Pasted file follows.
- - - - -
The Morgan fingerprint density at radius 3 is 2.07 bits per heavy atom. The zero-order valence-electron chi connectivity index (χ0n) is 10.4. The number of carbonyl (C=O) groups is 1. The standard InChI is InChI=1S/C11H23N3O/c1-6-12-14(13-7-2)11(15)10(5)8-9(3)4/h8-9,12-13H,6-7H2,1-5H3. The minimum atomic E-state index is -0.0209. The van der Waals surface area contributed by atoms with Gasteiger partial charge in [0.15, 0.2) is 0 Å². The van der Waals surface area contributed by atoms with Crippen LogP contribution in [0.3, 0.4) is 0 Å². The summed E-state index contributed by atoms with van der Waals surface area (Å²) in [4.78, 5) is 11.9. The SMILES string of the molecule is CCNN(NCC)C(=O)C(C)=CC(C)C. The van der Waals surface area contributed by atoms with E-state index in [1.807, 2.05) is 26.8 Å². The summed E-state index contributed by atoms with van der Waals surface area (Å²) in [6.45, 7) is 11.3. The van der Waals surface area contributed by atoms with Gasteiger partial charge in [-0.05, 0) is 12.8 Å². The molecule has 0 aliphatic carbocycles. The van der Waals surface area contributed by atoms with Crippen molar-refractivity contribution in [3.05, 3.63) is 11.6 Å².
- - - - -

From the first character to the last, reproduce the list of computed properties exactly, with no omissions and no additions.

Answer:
The Morgan fingerprint density at radius 3 is 2.07 bits per heavy atom. The zero-order valence-electron chi connectivity index (χ0n) is 10.4. The number of carbonyl (C=O) groups is 1. The standard InChI is InChI=1S/C11H23N3O/c1-6-12-14(13-7-2)11(15)10(5)8-9(3)4/h8-9,12-13H,6-7H2,1-5H3. The minimum atomic E-state index is -0.0209. The van der Waals surface area contributed by atoms with Gasteiger partial charge in [0.15, 0.2) is 0 Å². The van der Waals surface area contributed by atoms with Crippen LogP contribution in [0.3, 0.4) is 0 Å². The summed E-state index contributed by atoms with van der Waals surface area (Å²) in [4.78, 5) is 11.9. The SMILES string of the molecule is CCNN(NCC)C(=O)C(C)=CC(C)C. The van der Waals surface area contributed by atoms with E-state index in [1.807, 2.05) is 26.8 Å². The summed E-state index contributed by atoms with van der Waals surface area (Å²) in [6.45, 7) is 11.3. The van der Waals surface area contributed by atoms with Gasteiger partial charge in [-0.05, 0) is 12.8 Å². The molecule has 0 aliphatic carbocycles. The van der Waals surface area contributed by atoms with Crippen molar-refractivity contribution in [3.05, 3.63) is 11.6 Å².